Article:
the 1995 APC constitution and their assumption to office and continued occupation of those offices is therefore illegitimate and not in accordance with the 1995 APC constitution and the 1991 Constitution of Sierra Leone, Act no 6. of 1991.
50.    In Council of the Civil Service Unions v Minister for the Civil Service, at para [410] Lord biplock stated:
'By "illegality" as a ground for judicial review I mean that the decision-maker must understand correctly the law that regulates his decision-making power and must give effect to it.'
51.    The assumption to office by these executive members were outrightly unlawful as the proper procedures laid down in the 1995 Constitution had not been followed by the 2nd 3rd defendant.
52.    The plaintiff has in addition sought a declaration that the National Advisory Committee (NAC) is illegitimate. Regard must therefore be had to the composition of NAC. By virtue of Article 6.10.1 of the 1995 Constitution, NAC is made up of members from all the regions in the country. The National Party Chairman in consultation with the deputy Chairman, the regional chairmen and the Secretary General, determines the composition of NAC. In the light of the conclusions reached in this judgement that the regional chairmen and the Secretary General did not assume office legitimately, consideration must be given to the manner of assumption to office of the Chairman and deputy Party Chairman.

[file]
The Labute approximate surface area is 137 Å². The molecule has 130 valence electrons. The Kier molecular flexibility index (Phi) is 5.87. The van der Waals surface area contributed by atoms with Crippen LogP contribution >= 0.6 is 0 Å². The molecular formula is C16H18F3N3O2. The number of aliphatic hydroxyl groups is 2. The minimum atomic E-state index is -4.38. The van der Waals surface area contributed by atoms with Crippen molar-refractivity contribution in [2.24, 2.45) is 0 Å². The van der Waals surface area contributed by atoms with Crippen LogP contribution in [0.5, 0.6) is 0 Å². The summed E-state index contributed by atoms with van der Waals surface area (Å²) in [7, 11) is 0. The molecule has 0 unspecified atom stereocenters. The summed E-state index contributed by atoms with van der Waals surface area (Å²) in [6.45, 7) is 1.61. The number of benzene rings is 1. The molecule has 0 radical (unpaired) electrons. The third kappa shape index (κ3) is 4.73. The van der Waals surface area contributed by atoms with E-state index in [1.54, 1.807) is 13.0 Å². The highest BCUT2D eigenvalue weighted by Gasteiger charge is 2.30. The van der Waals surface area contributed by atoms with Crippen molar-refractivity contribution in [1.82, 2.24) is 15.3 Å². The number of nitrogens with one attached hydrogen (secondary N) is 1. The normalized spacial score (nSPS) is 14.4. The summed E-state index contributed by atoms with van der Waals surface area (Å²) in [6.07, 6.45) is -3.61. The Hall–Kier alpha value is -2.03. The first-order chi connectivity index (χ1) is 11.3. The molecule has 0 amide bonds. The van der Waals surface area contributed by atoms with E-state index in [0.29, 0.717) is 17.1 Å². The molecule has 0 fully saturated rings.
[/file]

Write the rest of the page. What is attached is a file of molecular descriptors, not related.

53.    Article 6.13.1 of the 1995 constitution provides:
"There shall be a National Party Chairman and a National deputy Party Chairman who shall be the political head and leader and deputy leader 
respectively of the Party. They shall be selected/elected by the National delegates conference for a period of three years"
54.    Having regard to the above article 6.13.1 of the Constitution, the said National Party Chairman and deputy leader can properly be selected and I am prepared to accept that their assumption to office of the national chairman and leader by way of selection was legitimate and provided for in the 1995 constitution. However, this is not the sole issue for consideration and or determination by this court. Having being legitimately selected, the said articles of the APC 1995 Constitution require that he and his deputy must remain in office for a period of three years.